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- WWII operations, Book reviews, Biographies
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- RAN Ships
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- December 2020 edition of the Naval Historical Review (all rights reserved)
Believe it or Not: The Bill Ripley Story. By Stuart Ripley.
In two volumes of 800 pages, these hard cover books are produced to a high standard. Available from firstname.lastname@example.org, priced at $80 plus $20 post and packing. The author is a grandson of Bill Ripley.
The story starts with 24-year-old farm labourer Daniel Ripley and his 18-year-old wife Sarah from Yorkshire, arriving in Sydney aboard the barque Theresa in August 1842. Progressing through further generations the family establish themselves in the Hunter district. When the whole region is devastated by flood the Ripley family escape to the roof of their house and watch their possessions being washed away. A newcomer is born atop this roof on 20 March 1893 – enter Daniel William (Bill) Ripley.
Bill was schooled at Hexham but withdrawn aged nine to join the growing family business which included farming and fishing. Bill took up sculling and in 1911, aged 17, won the prestigious Parramatta Hundred Handicap with a first prize of £100, a pair of sculls and a gold medal.
Sculling was one of the earliest forms of organised sports in NSW, with teams and individuals competing for high stakes provided by local sponsors and supported by gambling. Important races attracted enormous crowds lining the river banks.
When Britain declared war on Germany in 1914 patriotic youngsters flocked to the colours. A strong and sturdy Bill Ripley volunteered only to be rejected because of flat feet and varicose veins. The dejected youngster joined G. A. Engel & Sons working on their river steamers. Most importantly he marries Mabel Engel, the daughter of one of the bosses.
Post-war Bill again took up sculling and won the NSW Championships, but realising that professional sport had eluded him he returned to command river steamers and built a home at Tea Gardens for his growing family.
In April 1942 General Douglas MacArthur established his headquarters in Australia. MacArthur and his naval counterpart Admiral Ernest King did not always agree and MacArthur thought King withheld resources. To circumvent this MacArthur set up his own mini-navy known as the US Army Small Ships Section.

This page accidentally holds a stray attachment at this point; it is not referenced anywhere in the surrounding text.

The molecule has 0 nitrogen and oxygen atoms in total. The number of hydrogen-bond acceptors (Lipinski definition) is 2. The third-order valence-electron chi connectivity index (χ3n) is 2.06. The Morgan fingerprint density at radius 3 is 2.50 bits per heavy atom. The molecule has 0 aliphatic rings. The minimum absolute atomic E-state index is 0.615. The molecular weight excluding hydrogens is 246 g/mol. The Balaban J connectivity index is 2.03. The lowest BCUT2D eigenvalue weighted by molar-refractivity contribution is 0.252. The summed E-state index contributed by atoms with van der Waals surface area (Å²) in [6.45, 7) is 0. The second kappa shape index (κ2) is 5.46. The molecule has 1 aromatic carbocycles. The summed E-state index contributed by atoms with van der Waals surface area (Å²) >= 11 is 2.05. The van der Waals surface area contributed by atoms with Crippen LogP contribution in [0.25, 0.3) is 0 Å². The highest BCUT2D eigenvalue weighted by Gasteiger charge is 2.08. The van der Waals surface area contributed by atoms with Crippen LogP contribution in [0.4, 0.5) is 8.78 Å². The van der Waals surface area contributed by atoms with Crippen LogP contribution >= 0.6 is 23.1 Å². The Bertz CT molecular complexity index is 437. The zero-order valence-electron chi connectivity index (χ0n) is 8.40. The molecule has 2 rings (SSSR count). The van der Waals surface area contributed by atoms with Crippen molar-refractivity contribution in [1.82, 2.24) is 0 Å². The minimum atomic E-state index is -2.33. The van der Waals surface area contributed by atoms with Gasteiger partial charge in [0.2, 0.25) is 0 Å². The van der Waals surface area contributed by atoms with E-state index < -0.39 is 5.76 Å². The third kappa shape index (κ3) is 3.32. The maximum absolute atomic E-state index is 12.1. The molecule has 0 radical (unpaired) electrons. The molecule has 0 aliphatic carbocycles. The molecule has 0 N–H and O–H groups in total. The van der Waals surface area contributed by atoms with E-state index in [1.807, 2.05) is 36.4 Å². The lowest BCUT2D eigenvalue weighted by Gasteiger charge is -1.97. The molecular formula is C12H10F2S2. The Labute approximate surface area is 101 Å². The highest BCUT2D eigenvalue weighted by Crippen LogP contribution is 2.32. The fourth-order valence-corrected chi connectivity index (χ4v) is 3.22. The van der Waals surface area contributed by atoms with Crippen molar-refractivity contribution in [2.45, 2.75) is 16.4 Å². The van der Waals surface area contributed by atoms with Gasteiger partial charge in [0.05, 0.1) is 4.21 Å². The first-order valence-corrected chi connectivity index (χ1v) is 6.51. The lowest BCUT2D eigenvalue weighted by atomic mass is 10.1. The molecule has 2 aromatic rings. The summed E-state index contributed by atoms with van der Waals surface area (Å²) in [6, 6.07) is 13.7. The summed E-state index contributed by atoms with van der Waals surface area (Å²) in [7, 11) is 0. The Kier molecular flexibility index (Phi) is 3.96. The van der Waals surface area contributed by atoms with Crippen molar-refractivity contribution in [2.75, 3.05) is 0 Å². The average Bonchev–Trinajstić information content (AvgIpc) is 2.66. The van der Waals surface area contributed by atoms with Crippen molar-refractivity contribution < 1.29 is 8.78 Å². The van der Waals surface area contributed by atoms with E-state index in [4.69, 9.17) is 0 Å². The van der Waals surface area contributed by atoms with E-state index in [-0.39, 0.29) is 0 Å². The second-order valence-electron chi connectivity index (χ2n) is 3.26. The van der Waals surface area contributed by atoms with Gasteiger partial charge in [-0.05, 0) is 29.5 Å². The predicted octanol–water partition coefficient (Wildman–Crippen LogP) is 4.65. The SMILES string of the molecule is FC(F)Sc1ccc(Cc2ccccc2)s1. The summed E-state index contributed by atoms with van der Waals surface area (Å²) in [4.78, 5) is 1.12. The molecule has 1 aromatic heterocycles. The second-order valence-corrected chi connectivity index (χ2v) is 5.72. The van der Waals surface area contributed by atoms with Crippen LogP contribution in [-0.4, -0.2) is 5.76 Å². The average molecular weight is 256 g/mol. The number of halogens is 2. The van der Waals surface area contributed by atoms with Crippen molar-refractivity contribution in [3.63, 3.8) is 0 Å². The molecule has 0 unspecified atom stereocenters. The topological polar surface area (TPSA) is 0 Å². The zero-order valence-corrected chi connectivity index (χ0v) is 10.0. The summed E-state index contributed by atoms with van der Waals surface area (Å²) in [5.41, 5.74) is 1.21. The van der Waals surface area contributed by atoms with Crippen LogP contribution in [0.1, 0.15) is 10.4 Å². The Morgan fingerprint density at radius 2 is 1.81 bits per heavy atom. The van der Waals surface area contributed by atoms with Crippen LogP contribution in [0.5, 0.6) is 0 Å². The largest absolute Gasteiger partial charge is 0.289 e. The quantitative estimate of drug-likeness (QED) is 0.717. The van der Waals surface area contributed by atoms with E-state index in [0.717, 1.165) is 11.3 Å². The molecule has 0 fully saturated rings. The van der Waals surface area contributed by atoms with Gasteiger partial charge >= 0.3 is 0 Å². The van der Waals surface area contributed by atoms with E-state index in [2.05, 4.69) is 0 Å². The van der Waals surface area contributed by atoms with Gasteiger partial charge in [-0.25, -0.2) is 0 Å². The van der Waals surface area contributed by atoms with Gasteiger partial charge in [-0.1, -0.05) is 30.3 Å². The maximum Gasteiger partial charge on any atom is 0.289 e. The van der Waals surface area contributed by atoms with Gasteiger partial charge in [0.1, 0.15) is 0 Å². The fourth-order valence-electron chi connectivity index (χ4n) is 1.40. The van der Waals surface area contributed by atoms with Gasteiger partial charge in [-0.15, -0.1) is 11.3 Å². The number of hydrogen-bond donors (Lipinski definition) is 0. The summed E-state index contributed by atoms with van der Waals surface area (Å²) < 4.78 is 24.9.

The Small Ships Section were looking for anything that floated, which included two Engel vessels, and Bill nearing 50 years of age was out of a job – or was he? In September 1942 Bill was offered a position with the Small Ships Section and given command of James Wallace a 192-ton coal burning tug. Shortly after Bill joined she was converted to oil burning.
We are drawn into the exciting world of coastal navigation taking small ships with very limited navigational aids through reef strewn and poorly charted regions taking vital supplies to Allied forces as they pursue the Japanese. Bill’s ship with a string of barges is bombed and strafed by enemy aircraft, when two crew are wounded, but the supplies continue to get through. The ability of these crews, some like Bill, with limited experience outside the riverine system, should not be underestimated. They safely towed not only barges but damaged ships and floating docks through the Great Barrier Reef into the little known waters of Papua New Guinea.
With concern about the deteriorating health of Bill’s wife Mabel, he was brought ashore in August 1944 to take over the Small Ships repair base in Sydney where he remained until finally discharged on 15 November 1945.
Following the end of Bill’s war service, he retired to Tea Gardens where there was little remaining of the once thriving Engel & Sons business. Unable to be idle Bill became involved in real estate. Tragically Mabel’s illness returned and she died on 19 October 1953. Bill continued with community activities until 29 May 1970 when he succumbed to heart failure aged 77.
The author has conducted detailed research in producing a story which covers not only a family history but the early development of maritime trade on the rivers in the Hunter region, and the history of sculling is liberally covered. Possibly from a naval perspective the most compelling is Volume 2 providing first-hand experiences of the Pacific campaign from those serving in the US Army Small Ships Section. There is an ample supply of photographs and plans, many of which may not have previously been in the public domain.
Reviewed by Arcturus